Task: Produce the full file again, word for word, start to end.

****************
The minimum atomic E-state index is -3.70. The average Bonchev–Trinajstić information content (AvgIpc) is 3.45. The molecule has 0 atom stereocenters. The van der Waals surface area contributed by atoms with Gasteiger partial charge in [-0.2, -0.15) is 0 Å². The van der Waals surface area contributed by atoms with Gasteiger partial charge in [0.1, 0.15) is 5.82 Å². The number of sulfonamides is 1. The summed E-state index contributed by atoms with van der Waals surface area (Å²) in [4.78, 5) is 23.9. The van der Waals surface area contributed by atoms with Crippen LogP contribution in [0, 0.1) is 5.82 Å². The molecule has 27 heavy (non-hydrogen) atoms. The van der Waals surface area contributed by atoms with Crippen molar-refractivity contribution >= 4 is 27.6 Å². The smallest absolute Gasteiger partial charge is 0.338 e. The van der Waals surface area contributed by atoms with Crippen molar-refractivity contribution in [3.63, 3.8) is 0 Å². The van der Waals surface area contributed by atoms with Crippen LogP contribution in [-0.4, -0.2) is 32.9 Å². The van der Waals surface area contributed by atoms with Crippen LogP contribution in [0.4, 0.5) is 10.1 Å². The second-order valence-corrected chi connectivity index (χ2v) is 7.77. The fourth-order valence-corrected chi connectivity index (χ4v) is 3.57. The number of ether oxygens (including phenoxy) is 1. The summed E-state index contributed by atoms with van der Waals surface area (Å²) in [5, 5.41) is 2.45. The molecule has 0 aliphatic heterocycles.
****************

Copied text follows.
The minimum atomic E-state index is -3.70. The average Bonchev–Trinajstić information content (AvgIpc) is 3.45. The molecule has 0 atom stereocenters. The van der Waals surface area contributed by atoms with Gasteiger partial charge in [-0.2, -0.15) is 0 Å². The van der Waals surface area contributed by atoms with Gasteiger partial charge in [0.1, 0.15) is 5.82 Å². The number of sulfonamides is 1. The summed E-state index contributed by atoms with van der Waals surface area (Å²) in [4.78, 5) is 23.9. The van der Waals surface area contributed by atoms with Crippen LogP contribution in [0, 0.1) is 5.82 Å². The molecule has 27 heavy (non-hydrogen) atoms. The van der Waals surface area contributed by atoms with Crippen molar-refractivity contribution >= 4 is 27.6 Å². The smallest absolute Gasteiger partial charge is 0.338 e. The van der Waals surface area contributed by atoms with Crippen molar-refractivity contribution in [3.63, 3.8) is 0 Å². The van der Waals surface area contributed by atoms with Crippen LogP contribution in [-0.4, -0.2) is 32.9 Å². The van der Waals surface area contributed by atoms with Crippen LogP contribution in [0.4, 0.5) is 10.1 Å². The second-order valence-corrected chi connectivity index (χ2v) is 7.77. The fourth-order valence-corrected chi connectivity index (χ4v) is 3.57. The number of ether oxygens (including phenoxy) is 1. The summed E-state index contributed by atoms with van der Waals surface area (Å²) in [5, 5.41) is 2.45. The molecule has 0 aliphatic heterocycles.